“Resist change! Stay in thy bed!”, Pontius Pilot, Psalm 16 verses 3-4 – hardly.

Regardless of age, gender or social standing, the times they are-a-changing. Political uncertainty, religion, economics, politics, climate change, overpopulation, technology – the reasons are many fold and omnipresent, and whatever life we choose for ourselves, change is difficult to escape.

For Embracers, this is all exciting, this is what makes life worth living. Not knowing what’s around the corner makes such people feel edgy, adrenaline fuelled. They seem to feed on life’s natural uncertainty and thrive, growing stronger, often becoming leaders themselves, further driving through and effecting even more change.

For others, Escapers, they find it all rather daunting and spend much of their time hiding, withdrawing and moving as far away from change as is humanly possible. Unfortunately, change is endemic and stitched into the very fabric of our society, and so whilst hiding and running may bring temporary relief, it usually catches up with us eventually.

Like sexual preference, your default state and tolerance to change, the thing which makes you either an Embracer or an Escaper is, I would argue, in-built, it’s not something you can alter.  As an Escaper, you can work hard at being more Embracing, but you’re always fighting from the position of being an Escaper.  You can wear the t-shirt, rehearse the quotes in a mirror, even preach them from a pedestal, but deep down, you are what you are, facing a constant, daily battle fighting against what comes naturally to you.

And if you’re a natural Embracer? Just be nice and try and find time in your dynamic, ever so busy, thrusting lives to think about those less fortunate.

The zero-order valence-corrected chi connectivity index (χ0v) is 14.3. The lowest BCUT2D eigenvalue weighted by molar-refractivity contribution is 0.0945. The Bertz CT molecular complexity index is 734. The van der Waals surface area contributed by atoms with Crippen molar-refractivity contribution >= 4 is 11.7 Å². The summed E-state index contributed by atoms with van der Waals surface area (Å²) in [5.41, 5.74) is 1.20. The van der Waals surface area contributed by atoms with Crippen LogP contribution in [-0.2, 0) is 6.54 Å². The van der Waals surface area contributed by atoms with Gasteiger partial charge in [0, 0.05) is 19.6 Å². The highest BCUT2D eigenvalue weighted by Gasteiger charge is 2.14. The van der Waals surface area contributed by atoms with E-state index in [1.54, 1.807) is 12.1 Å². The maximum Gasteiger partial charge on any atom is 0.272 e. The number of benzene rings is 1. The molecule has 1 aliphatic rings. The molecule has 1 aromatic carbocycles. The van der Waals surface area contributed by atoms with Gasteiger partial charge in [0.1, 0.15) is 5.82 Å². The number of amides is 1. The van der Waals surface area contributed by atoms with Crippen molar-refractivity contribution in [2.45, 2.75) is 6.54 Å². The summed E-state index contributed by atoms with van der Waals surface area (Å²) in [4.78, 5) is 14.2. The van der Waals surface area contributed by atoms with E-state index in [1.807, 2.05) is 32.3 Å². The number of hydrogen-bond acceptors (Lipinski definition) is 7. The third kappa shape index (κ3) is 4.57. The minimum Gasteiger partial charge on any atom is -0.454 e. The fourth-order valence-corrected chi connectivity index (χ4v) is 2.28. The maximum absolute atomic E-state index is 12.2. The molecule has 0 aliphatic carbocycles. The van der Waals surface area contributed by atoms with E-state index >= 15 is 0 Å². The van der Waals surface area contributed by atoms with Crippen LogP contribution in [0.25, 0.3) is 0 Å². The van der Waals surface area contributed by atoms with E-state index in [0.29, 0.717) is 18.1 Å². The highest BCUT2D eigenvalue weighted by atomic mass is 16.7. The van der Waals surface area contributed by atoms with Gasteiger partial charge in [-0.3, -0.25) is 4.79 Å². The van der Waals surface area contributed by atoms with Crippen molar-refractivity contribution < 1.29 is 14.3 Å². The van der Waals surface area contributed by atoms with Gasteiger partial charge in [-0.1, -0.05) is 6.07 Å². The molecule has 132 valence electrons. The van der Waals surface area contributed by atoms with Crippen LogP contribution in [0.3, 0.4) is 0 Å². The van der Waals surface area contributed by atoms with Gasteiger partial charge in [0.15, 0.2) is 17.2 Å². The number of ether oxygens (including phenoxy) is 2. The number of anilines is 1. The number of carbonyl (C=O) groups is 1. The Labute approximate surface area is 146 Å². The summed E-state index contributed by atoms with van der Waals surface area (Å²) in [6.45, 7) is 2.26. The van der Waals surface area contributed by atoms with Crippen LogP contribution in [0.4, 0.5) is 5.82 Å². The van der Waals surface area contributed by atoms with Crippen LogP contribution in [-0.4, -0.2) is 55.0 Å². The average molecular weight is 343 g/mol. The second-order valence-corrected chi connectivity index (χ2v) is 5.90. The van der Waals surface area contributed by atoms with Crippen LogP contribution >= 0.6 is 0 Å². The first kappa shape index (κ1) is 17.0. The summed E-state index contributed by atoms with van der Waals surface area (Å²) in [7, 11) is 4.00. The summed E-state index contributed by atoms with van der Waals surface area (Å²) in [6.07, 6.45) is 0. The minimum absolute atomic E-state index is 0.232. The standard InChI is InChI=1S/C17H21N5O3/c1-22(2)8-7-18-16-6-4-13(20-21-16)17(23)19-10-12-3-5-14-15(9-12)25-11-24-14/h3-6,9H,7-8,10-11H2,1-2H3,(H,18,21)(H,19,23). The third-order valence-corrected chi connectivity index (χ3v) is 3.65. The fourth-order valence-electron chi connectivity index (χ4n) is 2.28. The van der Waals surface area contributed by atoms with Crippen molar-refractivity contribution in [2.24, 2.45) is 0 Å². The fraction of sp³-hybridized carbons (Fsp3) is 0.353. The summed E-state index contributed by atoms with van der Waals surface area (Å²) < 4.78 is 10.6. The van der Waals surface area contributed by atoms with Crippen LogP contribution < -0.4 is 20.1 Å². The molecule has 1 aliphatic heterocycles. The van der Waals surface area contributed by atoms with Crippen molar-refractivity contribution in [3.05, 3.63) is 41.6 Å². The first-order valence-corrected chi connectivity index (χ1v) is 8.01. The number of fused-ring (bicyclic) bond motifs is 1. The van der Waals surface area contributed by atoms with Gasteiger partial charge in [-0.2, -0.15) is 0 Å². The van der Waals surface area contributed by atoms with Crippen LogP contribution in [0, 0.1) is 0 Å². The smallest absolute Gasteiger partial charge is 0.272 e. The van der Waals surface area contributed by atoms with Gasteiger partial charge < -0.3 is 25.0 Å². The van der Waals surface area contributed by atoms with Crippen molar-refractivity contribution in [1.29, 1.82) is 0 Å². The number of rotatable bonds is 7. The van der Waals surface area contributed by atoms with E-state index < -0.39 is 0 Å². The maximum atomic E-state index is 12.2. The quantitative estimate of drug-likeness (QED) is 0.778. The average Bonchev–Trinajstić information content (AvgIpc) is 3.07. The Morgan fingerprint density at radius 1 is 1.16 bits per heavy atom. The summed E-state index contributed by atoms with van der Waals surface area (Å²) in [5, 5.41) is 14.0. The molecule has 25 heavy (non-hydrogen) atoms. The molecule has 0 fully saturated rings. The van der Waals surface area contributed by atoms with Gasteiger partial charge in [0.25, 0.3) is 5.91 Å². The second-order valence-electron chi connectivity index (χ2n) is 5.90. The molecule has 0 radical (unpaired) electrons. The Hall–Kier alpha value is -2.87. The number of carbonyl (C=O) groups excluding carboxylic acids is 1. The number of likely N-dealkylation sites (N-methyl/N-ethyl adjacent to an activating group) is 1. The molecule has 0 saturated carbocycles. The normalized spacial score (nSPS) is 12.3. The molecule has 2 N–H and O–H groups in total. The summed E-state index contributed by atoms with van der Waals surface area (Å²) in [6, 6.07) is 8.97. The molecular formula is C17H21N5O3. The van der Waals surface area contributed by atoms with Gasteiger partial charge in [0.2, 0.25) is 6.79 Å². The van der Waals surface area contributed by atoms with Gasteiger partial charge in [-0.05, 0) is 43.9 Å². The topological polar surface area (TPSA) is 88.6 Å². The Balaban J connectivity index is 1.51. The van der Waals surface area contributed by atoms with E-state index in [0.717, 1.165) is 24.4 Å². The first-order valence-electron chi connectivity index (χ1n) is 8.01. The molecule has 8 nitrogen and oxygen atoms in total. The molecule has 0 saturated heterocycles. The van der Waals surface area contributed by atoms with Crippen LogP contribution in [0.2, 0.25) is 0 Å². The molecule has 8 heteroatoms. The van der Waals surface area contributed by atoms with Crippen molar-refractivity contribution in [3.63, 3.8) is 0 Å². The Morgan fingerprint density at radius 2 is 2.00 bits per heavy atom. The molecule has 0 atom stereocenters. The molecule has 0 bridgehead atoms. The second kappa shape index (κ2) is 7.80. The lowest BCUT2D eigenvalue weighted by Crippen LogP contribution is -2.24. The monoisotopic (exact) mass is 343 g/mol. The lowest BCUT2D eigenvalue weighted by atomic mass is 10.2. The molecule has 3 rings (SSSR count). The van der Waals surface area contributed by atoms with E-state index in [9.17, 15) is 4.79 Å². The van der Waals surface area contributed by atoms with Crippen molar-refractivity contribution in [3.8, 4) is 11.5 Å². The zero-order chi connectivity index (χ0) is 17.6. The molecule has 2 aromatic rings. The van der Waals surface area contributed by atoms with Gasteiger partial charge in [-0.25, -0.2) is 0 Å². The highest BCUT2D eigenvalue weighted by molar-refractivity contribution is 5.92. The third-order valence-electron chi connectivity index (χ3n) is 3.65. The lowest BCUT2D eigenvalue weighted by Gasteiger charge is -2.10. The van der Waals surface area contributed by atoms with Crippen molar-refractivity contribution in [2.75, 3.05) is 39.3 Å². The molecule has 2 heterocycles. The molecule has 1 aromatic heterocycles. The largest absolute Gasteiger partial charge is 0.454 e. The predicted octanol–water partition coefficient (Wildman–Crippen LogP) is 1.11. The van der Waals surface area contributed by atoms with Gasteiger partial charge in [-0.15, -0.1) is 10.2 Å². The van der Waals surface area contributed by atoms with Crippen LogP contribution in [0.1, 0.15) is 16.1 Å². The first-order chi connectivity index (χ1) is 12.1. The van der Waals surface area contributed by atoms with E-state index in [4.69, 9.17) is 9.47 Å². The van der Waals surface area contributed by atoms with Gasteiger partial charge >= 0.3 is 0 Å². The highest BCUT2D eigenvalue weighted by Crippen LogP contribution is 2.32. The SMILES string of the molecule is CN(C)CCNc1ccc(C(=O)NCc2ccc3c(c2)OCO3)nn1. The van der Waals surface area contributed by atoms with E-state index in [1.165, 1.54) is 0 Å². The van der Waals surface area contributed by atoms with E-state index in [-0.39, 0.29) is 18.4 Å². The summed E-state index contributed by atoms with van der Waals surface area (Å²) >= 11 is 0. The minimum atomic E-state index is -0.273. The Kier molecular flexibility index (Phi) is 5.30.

The School Reunion

It was 34 years ago when I left secondary school, and 32 years since I left sixth form college. As I lost touch with everyone when I headed off to university in 1983, that means it’s been at least 32 years since I saw anyone from my schooldays, and so you can imagine my nervousness as I went to my first reunion last night. Inside the pub there would be a small group of people, all of whom were between 16-18 the last time I saw them, and now were all aged 49 or 50.

I imagined the worst, I always imagine the worst. I worried about whether I would recognise them (although I had prepped by studying Facebook photos), and I worried if they would remember me. I imagined walking in and being met by a dozen blank faces attached to a dozen youthful, slim bodies that had cheated the ravages of time. I imagined in-jokes which I wasn’t privy to, memories and recollections that didn’t involve me, stories that were unknown to me. I imagined chatty, confident, bright sparkly people and I thought of how I would stutter over my words, finding little or nothing to contribute. I imagined being the outsider because part of me always felt that way at school. I wondered if I had repressed bad memories of school, memories that would spring forth the moment I walked through the door. Were there 10 bullies waiting to confront me for one more playground bullying session? Then there was my accent, I had lived ‘down south’ for all the intervening years and my northern brogue was softened at the edges. To southerners I had a northern accent, to northerners I had a southern one, I didn’t fit in linguistically anywhere, but here I was, on home northern turf, on their turf, more proof, if proof were needed, that I was the outsider. Why was I even here? I started to panic as I approached the door and had to muster all my strength and courage not to just walk away. I had lived without these people for 30+ years, I could do it for a few more surely?